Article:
The Law of Love
“Law” and “love” are words that evoke quite different images and feelings. “Law” makes one think of obedience and submission, and that, these days, those concepts are not very popular at all. That is quite different with “love”. Here you think of a relationship which is voluntary at base, and of intimacy, and for these things our hearts are very receptive. When it comes to talking about faith we would also rather talk about personal relationship and unconditional love than about the law of God. Yet “law” and “love” belong together. If we no longer experience it like this, then something has gone wrong. Do you desire an intimate relationship with God, then you cannot exclude his law.
Why would you obey God’s law?
What motivates you to keep his commandments? We can often give an immediate answer: we keep the commandments out of thankfulness. But is this what we radiate outwardly? Or are we known as the people belonging to that strict faith who are never allowed to do anything? Is there not also a little bit of fear involved? Yes, we are preserved through grace, but now we have to do all sorts of things and are not allowed a lot of other things, because otherwise we may still lose God’s favour. The eldest son in the parable (Luke 15) was obedient to his father, even though secretly he would rather have celebrated in the style of his brother. What motivated him was not love, but a sense of duty and fear. The relation with his father was more a case of if-you-do-something-I’ll-do-something-in-return, similar to an employer — employee, than of an intimate love relationship between a child and his father.
We keep God’s commandments to earn his favour, or not to lose it. That is the religious answer. Naturally you are not excited by the law and you have problems joining the words “law” and “love” to each other.
It is only when you have been touched by God’s grace and unconditional love that the law gains its rightful place. You can be assured that the youngest son, the day after the feast, enthusiastically went to work for his father!
Why should you obey God’s law? Whoever has been touched by grace says: because I have experienced his love and wish to respond. Obedience to the commandments leads to a strong love relationship. So said Jesus: “Whoever has my commands and obeys them, he is the one who loves me. He who loves me will be loved by my Father, and I too will love him and show myself to him” (John 14:21).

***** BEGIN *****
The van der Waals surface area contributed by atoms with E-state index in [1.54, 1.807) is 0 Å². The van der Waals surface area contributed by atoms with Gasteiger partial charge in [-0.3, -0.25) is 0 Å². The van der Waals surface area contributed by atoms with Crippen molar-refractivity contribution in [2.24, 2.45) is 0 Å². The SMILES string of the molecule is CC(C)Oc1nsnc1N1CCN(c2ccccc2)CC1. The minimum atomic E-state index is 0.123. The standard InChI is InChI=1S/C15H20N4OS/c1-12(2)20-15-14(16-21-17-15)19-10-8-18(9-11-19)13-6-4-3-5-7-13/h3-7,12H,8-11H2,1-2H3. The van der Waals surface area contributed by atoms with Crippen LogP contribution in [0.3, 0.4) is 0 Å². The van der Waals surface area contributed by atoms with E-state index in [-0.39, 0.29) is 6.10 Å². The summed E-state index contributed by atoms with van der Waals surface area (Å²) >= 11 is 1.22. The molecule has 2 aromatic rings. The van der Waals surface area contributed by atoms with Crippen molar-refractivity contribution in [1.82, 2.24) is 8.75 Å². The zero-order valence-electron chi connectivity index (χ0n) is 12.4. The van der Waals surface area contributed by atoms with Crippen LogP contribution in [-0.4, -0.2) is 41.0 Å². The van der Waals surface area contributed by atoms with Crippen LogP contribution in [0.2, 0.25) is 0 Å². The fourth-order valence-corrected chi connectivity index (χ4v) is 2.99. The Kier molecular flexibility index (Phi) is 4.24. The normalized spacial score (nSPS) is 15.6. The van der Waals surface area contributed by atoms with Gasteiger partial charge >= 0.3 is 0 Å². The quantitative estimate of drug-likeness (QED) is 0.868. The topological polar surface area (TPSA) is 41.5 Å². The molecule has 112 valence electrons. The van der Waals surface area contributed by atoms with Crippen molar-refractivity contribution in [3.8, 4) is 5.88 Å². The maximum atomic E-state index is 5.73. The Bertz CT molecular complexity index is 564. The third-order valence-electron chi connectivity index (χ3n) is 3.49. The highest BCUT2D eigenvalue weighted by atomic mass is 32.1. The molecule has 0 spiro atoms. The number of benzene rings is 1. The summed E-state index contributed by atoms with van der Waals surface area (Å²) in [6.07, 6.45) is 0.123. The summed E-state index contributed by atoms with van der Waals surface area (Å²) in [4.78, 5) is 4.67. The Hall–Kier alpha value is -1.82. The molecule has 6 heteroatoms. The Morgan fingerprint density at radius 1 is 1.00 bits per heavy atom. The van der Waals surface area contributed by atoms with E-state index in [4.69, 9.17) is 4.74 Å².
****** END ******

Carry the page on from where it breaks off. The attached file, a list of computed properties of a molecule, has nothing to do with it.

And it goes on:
A love relationship works like this
Allow me to illustrate the above by using the example of a love relationship between two people. When you fall in love with someone and you want to show the other your love, how do you go about it? You need to discover what the other enjoys, what the “law” of the other is, and then you need to do it. Perhaps you do not enjoy hiking at all, but if the other really loves it, then you put your own preferences aside and go and do it. By giving yourself in this way, the relationship flourishes. It is the same in your relationship with God. You show your love by doing what he wants.
But a good relationship comes from both sides does it not? Is it not very one-sided if we always have to do what God wants? I hope you realise that the relationship with God is not one-sided. More than that: it started because he loved us. He knew that we longed for unconditional love and eternal happiness. And even though he had to sacrifice everything, his love for us was and is so great that he wanted to give himself totally to us, despite us not having earned or deserved anything. God’s law, that is what he wants. The more we go for that, the more we will grow in the love relationship with him. If we approach the law in this way it will have consequences. I want to mention four.
No rules, but relationship.